The farm we visited was on the Izu peninsula, a popular tourist area.  It was one of the most beautiful and naturalistic farms that I’ve witnessed anywhere and could be categorised as a permaculture forest garden with shade-loving wasabi growing in running water diverted from a river into an intricate series of neatly set out beds and intercropped with trees like loquat and other fruit. Most of the work seems to be done manually.

First, a few videos from the farm and below can be found an album of pictures of wasabi and other plants we saw, including at a shrine and associated vegetable garden adjacent to the farm! Wasabi has very narrower ecological requirements to produce well, including shade and running cool mountain spring water.

17th March 2019:  I’m adding three pictures at the bottom of a group of “wild” wasabi plants growing in quite a dry shady environment in the hills near to Toyota in Japan!


I’m adding below three pictures of a group of wasabi plants growing in quite a dry shady environment in the hills near to Toyota in Japan:

…and a flowering plant in the Kyoto Botanical Gardens:

Om Scorzonera: en hardfør helårs grønnsak

English speakers: See the summary at the bottom!

Skorsonerrot, svartrot, jordskonnerot eller bondeasparges Scorzonera hispanica er en av de nye rotgrønnsakene som har kommet til Norge de siste årene. De fingertykke røttene med hvitt fruktkjøtt serveres på de beste gourmetrestauranter. Men, dette er en grønnsak som har vært dyrket her til lands helt siden 1600-tallet. Dyrket som flerårig grønnsak kan planter bli gammel (minst 50 år pluss) og alle plantedelene kan spises fra vår-rosettene til de søte blomsterstengelene, blomsterknopper og kronblad. Jeg har tidligere skrevet artikler om denne planten både i Våre Nyttevekster i 2012 og  i min bok Around the World in 80 plants  fra 2014. Dette er en “må-ha” grønnsak i min hage!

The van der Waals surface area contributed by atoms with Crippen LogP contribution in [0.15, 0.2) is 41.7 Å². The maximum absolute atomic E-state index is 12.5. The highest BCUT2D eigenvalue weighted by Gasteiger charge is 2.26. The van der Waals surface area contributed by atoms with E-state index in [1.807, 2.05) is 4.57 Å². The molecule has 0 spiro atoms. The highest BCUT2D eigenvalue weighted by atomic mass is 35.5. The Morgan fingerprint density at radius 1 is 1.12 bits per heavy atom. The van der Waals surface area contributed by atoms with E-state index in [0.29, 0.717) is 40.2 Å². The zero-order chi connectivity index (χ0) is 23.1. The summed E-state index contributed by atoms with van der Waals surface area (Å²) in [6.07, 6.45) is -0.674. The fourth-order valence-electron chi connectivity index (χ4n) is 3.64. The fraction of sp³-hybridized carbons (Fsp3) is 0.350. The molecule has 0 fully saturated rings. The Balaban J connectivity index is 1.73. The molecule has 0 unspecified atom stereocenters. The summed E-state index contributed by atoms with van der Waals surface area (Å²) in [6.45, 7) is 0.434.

De siste årene har det kommet frem mye nytt om denne planten og slektningene i den etnobotaniske litteraturen. Derfor tenkte jeg at det var på tide å oppdatere tidligere artikler og resultatet finner dere nedenfor (på norsk)! Jeg håper det faller i smak!

Om du kjenner til en gammel scorsonerrot plante, ta gjerne kontakt!

Takk til Landbruksdirektoratet som har støttet dette arbeidet gjennom prosjektet «Kartlegging – innsamling- dokumentasjon og vurdering av genetisk mangfold av spiselige planter i Norge»
Takk også til Guri-Kristina Batta Bjørnstad for korrekturlesing og faglige kommentarer!

Download (PDF, 1.74MB)

English Summary:  Scorzonera hispanica is one of the new root vegetables that has come to Norway in recent years. The finger-thick roots with white flesh are served at the best gourmet restaurants. However, this is a vegetable that has been cultivated here in Norway and elsewhere in Europe since the 17th century. Grown as a perennial vegetable, plants can grow old (at least 50 years plus) and all plant parts can be eaten from the spring rosettes to the sweet flower stems, flower buds and petals. I have previously written articles about this plant both in the Norwegian Useful Plants Society journal Våre Nyttevekster in 2012 and in my book Around the World in 80 plants from 2014. This is a “must-have” vegetable in my garden!

In recent years, much new information has emerged about this plant and its relatives in the ethnobotanical literature. Therefore, I thought it was time to update previous articles and the result can be found (in Norwegian) in the link! There is a comprehensive table in the article which is in English summarising the traditional use of this plant in Europe! I hope to translate this into English when I get more time….

The perennial Rampions: shade tolerant edientomentals!

This is my third article published here this week, written as part of a 3-year project funded Landbruksdirektoratet (Norwegian Agriculture Agency), this time in English! As the last two plants, Scorzonera and Good King Henry, the perennial rampions (Phyteuma spp.) are also multi-use plants, having both edible roots, spring shoots, unopened flower spikes and the flowers themselves. In addition, they love to be in the shade, have lovely flowers and are some of the best pollinator plants, perfect for the permaculture or forest garden or just for a shady spot in your garden! Plants that combine food, beauty and are insect friendly are what I call edientomentals!
I hope you enjoy the article which can be downloaded below!

Download (PDF, 3.46MB)